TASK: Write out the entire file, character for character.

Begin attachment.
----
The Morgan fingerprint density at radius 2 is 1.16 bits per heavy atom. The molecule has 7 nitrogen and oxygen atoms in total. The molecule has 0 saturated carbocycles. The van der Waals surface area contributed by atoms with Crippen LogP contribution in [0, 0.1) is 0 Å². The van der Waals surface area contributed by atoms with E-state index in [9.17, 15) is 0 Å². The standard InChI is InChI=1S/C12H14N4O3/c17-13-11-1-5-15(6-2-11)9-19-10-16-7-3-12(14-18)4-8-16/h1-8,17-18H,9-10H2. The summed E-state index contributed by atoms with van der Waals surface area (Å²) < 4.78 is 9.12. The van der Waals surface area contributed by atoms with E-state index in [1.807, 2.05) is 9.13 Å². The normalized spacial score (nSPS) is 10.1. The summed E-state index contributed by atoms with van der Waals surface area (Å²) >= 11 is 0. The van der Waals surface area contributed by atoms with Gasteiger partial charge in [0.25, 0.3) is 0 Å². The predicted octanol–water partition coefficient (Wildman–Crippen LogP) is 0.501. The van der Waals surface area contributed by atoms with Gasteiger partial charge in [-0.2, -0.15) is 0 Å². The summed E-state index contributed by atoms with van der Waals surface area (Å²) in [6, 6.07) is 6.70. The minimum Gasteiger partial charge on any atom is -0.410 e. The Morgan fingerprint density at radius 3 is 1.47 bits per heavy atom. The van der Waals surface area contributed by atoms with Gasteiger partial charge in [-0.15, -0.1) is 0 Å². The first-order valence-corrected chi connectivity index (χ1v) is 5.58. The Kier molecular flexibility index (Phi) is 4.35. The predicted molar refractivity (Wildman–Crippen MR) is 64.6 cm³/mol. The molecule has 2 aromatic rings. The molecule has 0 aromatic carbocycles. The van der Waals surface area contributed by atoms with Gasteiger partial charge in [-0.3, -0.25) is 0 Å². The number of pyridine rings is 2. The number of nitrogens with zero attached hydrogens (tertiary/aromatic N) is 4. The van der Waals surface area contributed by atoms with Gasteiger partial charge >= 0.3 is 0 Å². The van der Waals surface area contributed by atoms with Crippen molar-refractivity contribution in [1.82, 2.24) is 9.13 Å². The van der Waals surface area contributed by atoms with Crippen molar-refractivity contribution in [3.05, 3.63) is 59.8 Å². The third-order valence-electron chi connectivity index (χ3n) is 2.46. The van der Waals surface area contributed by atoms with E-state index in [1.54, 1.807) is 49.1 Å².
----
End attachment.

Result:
The Morgan fingerprint density at radius 2 is 1.16 bits per heavy atom. The molecule has 7 nitrogen and oxygen atoms in total. The molecule has 0 saturated carbocycles. The van der Waals surface area contributed by atoms with Crippen LogP contribution in [0, 0.1) is 0 Å². The van der Waals surface area contributed by atoms with E-state index in [9.17, 15) is 0 Å². The standard InChI is InChI=1S/C12H14N4O3/c17-13-11-1-5-15(6-2-11)9-19-10-16-7-3-12(14-18)4-8-16/h1-8,17-18H,9-10H2. The summed E-state index contributed by atoms with van der Waals surface area (Å²) < 4.78 is 9.12. The van der Waals surface area contributed by atoms with E-state index in [1.807, 2.05) is 9.13 Å². The normalized spacial score (nSPS) is 10.1. The summed E-state index contributed by atoms with van der Waals surface area (Å²) >= 11 is 0. The van der Waals surface area contributed by atoms with Gasteiger partial charge in [0.25, 0.3) is 0 Å². The predicted octanol–water partition coefficient (Wildman–Crippen LogP) is 0.501. The van der Waals surface area contributed by atoms with Gasteiger partial charge in [-0.2, -0.15) is 0 Å². The summed E-state index contributed by atoms with van der Waals surface area (Å²) in [6, 6.07) is 6.70. The minimum Gasteiger partial charge on any atom is -0.410 e. The Morgan fingerprint density at radius 3 is 1.47 bits per heavy atom. The van der Waals surface area contributed by atoms with Gasteiger partial charge in [-0.15, -0.1) is 0 Å². The first-order valence-corrected chi connectivity index (χ1v) is 5.58. The Kier molecular flexibility index (Phi) is 4.35. The predicted molar refractivity (Wildman–Crippen MR) is 64.6 cm³/mol. The molecule has 2 aromatic rings. The molecule has 0 aromatic carbocycles. The van der Waals surface area contributed by atoms with Gasteiger partial charge in [-0.3, -0.25) is 0 Å². The number of pyridine rings is 2. The number of nitrogens with zero attached hydrogens (tertiary/aromatic N) is 4. The van der Waals surface area contributed by atoms with Gasteiger partial charge >= 0.3 is 0 Å². The van der Waals surface area contributed by atoms with Crippen molar-refractivity contribution in [1.82, 2.24) is 9.13 Å². The van der Waals surface area contributed by atoms with Crippen molar-refractivity contribution in [3.05, 3.63) is 59.8 Å². The third-order valence-electron chi connectivity index (χ3n) is 2.46. The van der Waals surface area contributed by atoms with E-state index in [1.54, 1.807) is 49.1 Å².